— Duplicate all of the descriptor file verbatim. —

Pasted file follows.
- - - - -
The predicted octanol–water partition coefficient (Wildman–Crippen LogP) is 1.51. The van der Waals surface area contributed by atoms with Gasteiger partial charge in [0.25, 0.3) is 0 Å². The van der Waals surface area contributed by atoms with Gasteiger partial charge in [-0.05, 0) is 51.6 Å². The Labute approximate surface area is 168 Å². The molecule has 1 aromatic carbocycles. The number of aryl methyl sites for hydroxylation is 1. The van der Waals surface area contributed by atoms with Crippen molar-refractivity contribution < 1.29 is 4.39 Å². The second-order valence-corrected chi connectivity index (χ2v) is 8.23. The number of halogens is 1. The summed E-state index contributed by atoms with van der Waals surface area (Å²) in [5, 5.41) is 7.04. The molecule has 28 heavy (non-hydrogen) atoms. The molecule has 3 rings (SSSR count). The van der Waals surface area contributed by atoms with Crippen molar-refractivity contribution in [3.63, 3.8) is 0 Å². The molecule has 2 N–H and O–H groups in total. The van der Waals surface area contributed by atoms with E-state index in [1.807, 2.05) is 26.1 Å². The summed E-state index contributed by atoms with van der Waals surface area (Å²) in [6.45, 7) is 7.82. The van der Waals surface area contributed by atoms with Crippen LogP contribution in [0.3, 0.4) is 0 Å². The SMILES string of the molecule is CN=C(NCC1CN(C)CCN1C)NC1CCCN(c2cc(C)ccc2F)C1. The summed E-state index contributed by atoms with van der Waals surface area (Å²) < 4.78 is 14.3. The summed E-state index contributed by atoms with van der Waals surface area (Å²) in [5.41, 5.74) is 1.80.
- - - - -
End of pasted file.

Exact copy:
The predicted octanol–water partition coefficient (Wildman–Crippen LogP) is 1.51. The van der Waals surface area contributed by atoms with Gasteiger partial charge in [0.25, 0.3) is 0 Å². The van der Waals surface area contributed by atoms with Gasteiger partial charge in [-0.05, 0) is 51.6 Å². The Labute approximate surface area is 168 Å². The molecule has 1 aromatic carbocycles. The number of aryl methyl sites for hydroxylation is 1. The van der Waals surface area contributed by atoms with Crippen molar-refractivity contribution < 1.29 is 4.39 Å². The second-order valence-corrected chi connectivity index (χ2v) is 8.23. The number of halogens is 1. The summed E-state index contributed by atoms with van der Waals surface area (Å²) in [5, 5.41) is 7.04. The molecule has 28 heavy (non-hydrogen) atoms. The molecule has 3 rings (SSSR count). The van der Waals surface area contributed by atoms with Crippen molar-refractivity contribution in [3.63, 3.8) is 0 Å². The molecule has 2 N–H and O–H groups in total. The van der Waals surface area contributed by atoms with E-state index in [1.807, 2.05) is 26.1 Å². The summed E-state index contributed by atoms with van der Waals surface area (Å²) in [6.45, 7) is 7.82. The van der Waals surface area contributed by atoms with Crippen LogP contribution in [0.3, 0.4) is 0 Å². The SMILES string of the molecule is CN=C(NCC1CN(C)CCN1C)NC1CCCN(c2cc(C)ccc2F)C1. The summed E-state index contributed by atoms with van der Waals surface area (Å²) < 4.78 is 14.3. The summed E-state index contributed by atoms with van der Waals surface area (Å²) in [5.41, 5.74) is 1.80.